I liked so much what Sophie Winder had to say on this subject a little earlier in the episode when she was talking to her brother,
“I feel like I’m living this lifestyle with Tami and Colton because I was called to it. My marriage with Tami and Colton is what we build up, not what your opinion of it is.”
She goes on to say,
“The fact that my brother doesn’t necessarily agree with this lifestyle, you know, kind of sucks, but I firmly believe in my lifestyle, and I don’t feel like there’s any need to apologize, and so I’m going to choose what feels right for my life.”
“No! Stop. No! No! I can’t believe it!” Joshua put both hands to his face, not believing what he was seeing.
Colton Winder, standing between his wives, was approaching the local farmers market. Joshua, sitting between his wives, was watching it on TV. I couldn’t remember the last time I’d seem him laugh so much and for so long.
“Must be touching at all times!” he roared with laughter, slapping his leg at the hilarity of Colton, Tami, and Sophie awkwardly clasping each other’s hands, white-knucklingly squeezing out the blood, and slowly making their way down the sidewalk. The Winders were about to come out of hiding, but for real this time. I didn’t see a single duck, but I did see lots of intimidating humans.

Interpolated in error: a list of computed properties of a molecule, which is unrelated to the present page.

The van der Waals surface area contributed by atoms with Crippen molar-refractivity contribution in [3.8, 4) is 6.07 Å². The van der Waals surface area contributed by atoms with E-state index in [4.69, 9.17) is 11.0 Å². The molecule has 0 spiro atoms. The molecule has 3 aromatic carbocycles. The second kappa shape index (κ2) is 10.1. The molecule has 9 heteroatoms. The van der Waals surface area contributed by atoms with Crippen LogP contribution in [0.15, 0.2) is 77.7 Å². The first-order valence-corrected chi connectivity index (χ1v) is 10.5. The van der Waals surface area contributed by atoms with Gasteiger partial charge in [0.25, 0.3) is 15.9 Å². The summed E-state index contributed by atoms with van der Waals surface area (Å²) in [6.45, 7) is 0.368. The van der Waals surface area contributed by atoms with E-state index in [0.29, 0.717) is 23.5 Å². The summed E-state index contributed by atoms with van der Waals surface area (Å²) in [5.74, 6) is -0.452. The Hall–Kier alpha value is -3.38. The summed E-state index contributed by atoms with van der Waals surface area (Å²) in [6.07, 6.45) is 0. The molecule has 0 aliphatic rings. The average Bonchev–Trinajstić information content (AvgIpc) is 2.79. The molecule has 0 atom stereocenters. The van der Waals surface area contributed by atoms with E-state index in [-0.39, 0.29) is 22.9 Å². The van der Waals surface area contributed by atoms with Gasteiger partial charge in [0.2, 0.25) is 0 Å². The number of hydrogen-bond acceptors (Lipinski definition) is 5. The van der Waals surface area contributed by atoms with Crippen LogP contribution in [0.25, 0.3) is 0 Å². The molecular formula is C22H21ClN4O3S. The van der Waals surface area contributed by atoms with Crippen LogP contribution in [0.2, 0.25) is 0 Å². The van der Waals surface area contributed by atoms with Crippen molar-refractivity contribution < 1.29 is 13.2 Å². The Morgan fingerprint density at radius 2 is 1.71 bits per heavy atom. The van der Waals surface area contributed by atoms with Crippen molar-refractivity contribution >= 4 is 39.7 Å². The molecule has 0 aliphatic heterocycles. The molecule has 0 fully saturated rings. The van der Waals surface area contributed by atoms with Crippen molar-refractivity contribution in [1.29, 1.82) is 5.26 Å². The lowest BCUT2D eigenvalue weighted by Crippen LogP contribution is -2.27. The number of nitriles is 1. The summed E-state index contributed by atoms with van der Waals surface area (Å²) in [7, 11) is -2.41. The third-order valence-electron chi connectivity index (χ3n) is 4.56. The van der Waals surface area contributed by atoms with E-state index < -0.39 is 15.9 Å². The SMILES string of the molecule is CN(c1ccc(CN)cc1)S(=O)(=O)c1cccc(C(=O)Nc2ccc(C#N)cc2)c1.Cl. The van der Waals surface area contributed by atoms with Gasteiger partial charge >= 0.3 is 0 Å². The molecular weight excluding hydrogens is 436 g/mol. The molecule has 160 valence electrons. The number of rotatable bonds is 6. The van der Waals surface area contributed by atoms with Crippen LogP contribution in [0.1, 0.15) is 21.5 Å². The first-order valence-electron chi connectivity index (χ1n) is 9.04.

“I just can’t believe this!” Joshua laughed again, shaking his head.
But what started with Joshua’s hysterical laughter ended with both of his wives in tears. Did that just happen? Did the Winders, in the most awkward way imaginable, just tell the cheese vendor they are a plural family?
Part of this scene was shown again and again in the episode previews. We keep seeing Sophie confess to a perfect stranger, “I’m actually my husband’s second wife,” while Colton and Tami stand there nodding like bobble head dolls, and the vendor stares at them, looking quite surprised at what was just revealed to him.
But then… There’s a plot twist that makes this my favorite SSW scene thus far, when the cheese vendor confesses that he, too, is a polygamist with two wives!!!
The shock of that moment dropped my jaw. I did not see that one coming. That was unexpected. That was… Wait. Did that just happen? All I can say is, that was a wonderful tender mercy.
The episode shows all-too-brief excerpts from the conversation, which I would pay money to see in entirety, between the polygamous Winders and the polygamist cheese vendor. I was so touched by it that I starting tearing up. I looked over at my sisterwife Melissa and her face was red with emotion as well. God is so good!
After the episode finished, my sisterwife, our husband, and I discussed it until midnight. Joshua used the word “charming” to describe the Winders and what happened at the farmers market. Melissa called it “endearing.” Words failed me.